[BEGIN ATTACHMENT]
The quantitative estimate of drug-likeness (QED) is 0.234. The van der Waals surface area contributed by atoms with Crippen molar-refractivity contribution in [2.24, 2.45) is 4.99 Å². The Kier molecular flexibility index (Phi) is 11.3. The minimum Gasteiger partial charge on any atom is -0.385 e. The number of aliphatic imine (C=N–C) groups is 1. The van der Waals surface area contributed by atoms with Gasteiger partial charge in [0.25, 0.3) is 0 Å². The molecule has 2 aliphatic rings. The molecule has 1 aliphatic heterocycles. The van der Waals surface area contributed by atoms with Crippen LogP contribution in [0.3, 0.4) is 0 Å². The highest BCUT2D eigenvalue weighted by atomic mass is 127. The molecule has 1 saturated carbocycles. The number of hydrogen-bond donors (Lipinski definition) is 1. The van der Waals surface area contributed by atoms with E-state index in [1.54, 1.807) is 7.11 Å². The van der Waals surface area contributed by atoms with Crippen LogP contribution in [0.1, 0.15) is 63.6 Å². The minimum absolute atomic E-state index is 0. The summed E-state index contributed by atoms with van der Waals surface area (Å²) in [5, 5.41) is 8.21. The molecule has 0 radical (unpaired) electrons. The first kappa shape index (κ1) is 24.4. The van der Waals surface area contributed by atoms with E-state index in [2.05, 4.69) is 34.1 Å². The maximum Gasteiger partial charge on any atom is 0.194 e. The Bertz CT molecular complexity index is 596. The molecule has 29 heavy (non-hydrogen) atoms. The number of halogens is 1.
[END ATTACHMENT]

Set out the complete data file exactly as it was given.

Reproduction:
The quantitative estimate of drug-likeness (QED) is 0.234. The van der Waals surface area contributed by atoms with Crippen molar-refractivity contribution in [2.24, 2.45) is 4.99 Å². The Kier molecular flexibility index (Phi) is 11.3. The minimum Gasteiger partial charge on any atom is -0.385 e. The number of aliphatic imine (C=N–C) groups is 1. The van der Waals surface area contributed by atoms with Gasteiger partial charge in [0.25, 0.3) is 0 Å². The molecule has 2 aliphatic rings. The molecule has 1 aliphatic heterocycles. The van der Waals surface area contributed by atoms with Crippen LogP contribution in [0.3, 0.4) is 0 Å². The highest BCUT2D eigenvalue weighted by atomic mass is 127. The molecule has 1 saturated carbocycles. The number of hydrogen-bond donors (Lipinski definition) is 1. The van der Waals surface area contributed by atoms with E-state index in [1.54, 1.807) is 7.11 Å². The van der Waals surface area contributed by atoms with Crippen LogP contribution in [0.1, 0.15) is 63.6 Å². The minimum absolute atomic E-state index is 0. The summed E-state index contributed by atoms with van der Waals surface area (Å²) in [5, 5.41) is 8.21. The molecule has 0 radical (unpaired) electrons. The first kappa shape index (κ1) is 24.4. The van der Waals surface area contributed by atoms with E-state index in [2.05, 4.69) is 34.1 Å². The maximum Gasteiger partial charge on any atom is 0.194 e. The Bertz CT molecular complexity index is 596. The molecule has 29 heavy (non-hydrogen) atoms. The number of halogens is 1.